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By Jason Stipp | 04-06-2011 04:28 PM

The Slow-Cooking Job Market

A depressed housing market has capped job growth thus far, but ultimate improvement there could help extend the recovery longer than usual, says Morningstar's Bob Johnson.

Jason Stipp: I'm Jason Stipp for Morningstar.

Following a pretty good employment report from March, Morningstar's Bob Johnson has had some time to pull out some longer-term themes that he is seeing in the employment market. He is here to talk about those today.

Thanks for joining me, Bob.

Bob Johnson: Great to be here.

Stipp: So you said that you looked through the report, you spent some time with it, and you formulated a list of some pluses and some minuses that you see in the job market. I always like to get the bad news out of the way first.

When I was speaking with Vishnu about the report, he mentioned we might see some very short-term headwinds with supply chain disruptions because of the disaster in Japan, for example, could be a short-term headwind we should keep on our radar.

You have a couple of other ideas. What are you seeing that might put a little bit of a cap on employment right now?

Johnson: Well, I think one of the bigger things out there might be some of the merger and acquisition activity, and certainly as corporations have built up cash on their balance sheets, they have spent some of it on manufactured goods, but they have also spent a great deal of that cash on mergers and acquisitions.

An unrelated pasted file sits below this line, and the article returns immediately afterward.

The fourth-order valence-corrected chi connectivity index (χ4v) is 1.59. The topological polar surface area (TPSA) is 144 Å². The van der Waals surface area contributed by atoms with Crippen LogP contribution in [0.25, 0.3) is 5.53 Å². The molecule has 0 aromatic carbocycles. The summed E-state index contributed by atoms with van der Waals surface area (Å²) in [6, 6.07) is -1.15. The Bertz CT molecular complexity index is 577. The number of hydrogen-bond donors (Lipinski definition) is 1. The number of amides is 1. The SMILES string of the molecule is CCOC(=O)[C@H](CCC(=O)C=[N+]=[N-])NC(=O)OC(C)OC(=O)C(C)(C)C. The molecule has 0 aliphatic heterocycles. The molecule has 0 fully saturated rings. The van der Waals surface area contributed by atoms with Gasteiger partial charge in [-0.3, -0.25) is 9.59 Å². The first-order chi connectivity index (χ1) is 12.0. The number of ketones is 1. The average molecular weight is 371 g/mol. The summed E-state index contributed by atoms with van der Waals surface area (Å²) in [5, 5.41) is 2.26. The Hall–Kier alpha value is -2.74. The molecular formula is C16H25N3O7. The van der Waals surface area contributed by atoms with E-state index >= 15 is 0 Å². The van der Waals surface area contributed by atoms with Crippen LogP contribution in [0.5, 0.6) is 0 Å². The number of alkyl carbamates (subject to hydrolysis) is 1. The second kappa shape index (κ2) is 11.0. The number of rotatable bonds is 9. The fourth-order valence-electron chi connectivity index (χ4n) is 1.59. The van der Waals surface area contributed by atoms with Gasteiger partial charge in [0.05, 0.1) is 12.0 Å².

Unfortunately, one of the things they do in merger and acquisition, the first thing they talk about is, "well, what are the synergies of that." Unfortunately, that's code for "how many people can we lay off?" And ... you've got the AT&T and T-Mobile deal going on, a lot of very, very big deals, where it's just obvious that there are going to have to be some cuts in labor. You can't put the two companies together without cuts and labor and distribution cost, the deals don't make any sense.

Stipp: So when you do look at the weekly claims data, though, do you see any indication that we're seeing more layoffs right now?

Johnson: Right now we're in a great shape, and the Challenger Gray report would say the same. Right now in terms of the unemployment claims, we're back down to almost a number that I would call normal.

Stipp: So, so far we're not seeing a huge effect from the M&A but certainly something to keep on the radar?

Johnson: Right. I think it has kept the number down, and by the way, I think M&A last year kept some of the unemployment numbers from getting better, so it's a little bit of a continuation of a trend.

Stipp: So it could be a little bit hidden. We might have seen better improvement perhaps than we've seen so far.

So I wanted to talk a little bit about the numbers and the improvement that we have seen. So I don't think it's been gangbuster employment growth, but we have seen a trend month-to-month of employment growth. We also got some news this week about McDonald's, and they might be doing some hiring. And as a percentage of the number of jobs we've been adding per month, the number of people McDonald's is looking to hire is a pretty big chunk of that.

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